Arctic Icebergs in Ilulissat, Greenland (Photo by Alexander Hafemann)
Human civilization did not always enjoy a time of extreme climate stability
as is the case in Earth's current interglacial stage of transformation. Periods of widespread glaciation
continents have occurred since the Precambrian era (more than 570 million years ago), to as recently as
2.6 million to 11,700 years ago during the Pleistocene Epoch.
Several theories have been postulated to explain the cause of such massive glacial progression.
Astrophysicist, Hugh Ross, of Reasons to Believe, cites cyclical
variations in Earth's rotation axis
tilt, and cyclical variations in the elliptical shape or eccentricity of Earth's orbit about the Sun
as the two "primary natural drivers of the ice age cycle" (source).
Young Earth Creationist (YEC) organizations, such as the Institute for Creation Research (ICR),
Ministries International (CMI), and Ken Ham's Answers in Genesis (AiG), all postulate a global flood
cause of the last Ice Age. If indeed Noah's Flood encompassed the whole of planet Earth, along with
concomitant geologic upheaval, then perhaps an Ice Age would occur. However, this presents an enormous problem for the Young Earther, since the enormous amounts of heat generated as a result of accelerated radioactive decay during the five-month duration of the Flood (Gen 7:24) would have vaporized all life-forms from the planet.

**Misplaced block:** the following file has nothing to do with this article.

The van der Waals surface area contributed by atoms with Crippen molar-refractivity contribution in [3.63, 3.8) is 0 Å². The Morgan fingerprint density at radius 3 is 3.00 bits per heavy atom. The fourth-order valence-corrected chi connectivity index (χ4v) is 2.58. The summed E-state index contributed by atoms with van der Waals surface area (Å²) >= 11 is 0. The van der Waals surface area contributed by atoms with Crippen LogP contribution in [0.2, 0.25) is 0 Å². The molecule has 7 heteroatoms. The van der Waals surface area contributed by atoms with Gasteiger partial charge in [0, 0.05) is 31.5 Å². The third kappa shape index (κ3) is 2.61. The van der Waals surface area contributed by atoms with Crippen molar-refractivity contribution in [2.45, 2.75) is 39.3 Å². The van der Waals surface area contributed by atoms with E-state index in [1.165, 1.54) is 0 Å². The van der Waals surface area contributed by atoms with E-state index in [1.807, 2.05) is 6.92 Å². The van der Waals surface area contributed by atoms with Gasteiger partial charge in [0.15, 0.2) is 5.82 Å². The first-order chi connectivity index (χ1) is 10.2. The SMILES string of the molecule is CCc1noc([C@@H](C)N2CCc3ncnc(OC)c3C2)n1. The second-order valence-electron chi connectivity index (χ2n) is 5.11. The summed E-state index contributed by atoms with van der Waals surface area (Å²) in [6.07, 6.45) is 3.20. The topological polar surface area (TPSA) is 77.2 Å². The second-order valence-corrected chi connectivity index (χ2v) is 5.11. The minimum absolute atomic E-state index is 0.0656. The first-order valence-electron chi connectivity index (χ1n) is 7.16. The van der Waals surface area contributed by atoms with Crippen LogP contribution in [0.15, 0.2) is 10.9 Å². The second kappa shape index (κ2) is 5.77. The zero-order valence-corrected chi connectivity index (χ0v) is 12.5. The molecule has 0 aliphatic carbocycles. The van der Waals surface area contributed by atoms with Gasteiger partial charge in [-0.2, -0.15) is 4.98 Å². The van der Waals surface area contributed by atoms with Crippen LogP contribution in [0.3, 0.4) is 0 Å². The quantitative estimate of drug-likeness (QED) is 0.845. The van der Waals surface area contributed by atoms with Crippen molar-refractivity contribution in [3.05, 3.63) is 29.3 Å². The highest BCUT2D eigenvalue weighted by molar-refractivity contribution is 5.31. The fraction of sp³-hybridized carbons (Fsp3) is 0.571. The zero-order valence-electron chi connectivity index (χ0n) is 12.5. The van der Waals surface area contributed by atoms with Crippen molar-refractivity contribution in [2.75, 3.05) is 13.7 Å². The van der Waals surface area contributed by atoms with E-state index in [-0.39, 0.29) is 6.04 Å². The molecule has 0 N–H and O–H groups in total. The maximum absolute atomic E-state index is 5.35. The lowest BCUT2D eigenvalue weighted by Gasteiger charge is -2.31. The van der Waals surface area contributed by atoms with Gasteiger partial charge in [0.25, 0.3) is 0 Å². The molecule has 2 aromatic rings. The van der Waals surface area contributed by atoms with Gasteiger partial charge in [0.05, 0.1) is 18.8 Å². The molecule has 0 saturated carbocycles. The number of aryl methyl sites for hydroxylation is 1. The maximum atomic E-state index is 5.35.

As we shall see in this article, a Post-Flood Ice Age challenges biblical authority and breaks
God's promise to Noah after disembarking the ark. For example, The word "snow" is used 24 times in the Bible, but never in relation to the Post-Flood environment. The only time the Bible mentions snowfall is during King David's reign (2Sa 23:20, xref. 1Ch 11:22). The Bible also mentions "ice" four times, but again, never in relation to the Post-Flood environment.
Universal or Global?
Young Earthers insist that Noah's Flood was global, rather than universal. A global
Genesis Flood is one
that covers the entire planet Earth, even where no humans inhabit. Andrew A. Snelling, writing for
states, "...torrential rain fell globally... all the high hills and the mountains-the whole
earth-was covered by a global ocean" (source).
Conversely, a universal Genesis Flood is one that occurs locally within a defined region of
the Earth, and
affects all of humanity, yet doesn't include regions where humanity had not yet migrated. This makes sense because the
purpose of Noah's Flood in the first place was to destroy the wicked, along with the land animals and
birds associated with them (Gen 6:7).
Snelling uses two Bible passages to support the global flood scenario. These include Genesis 7:11,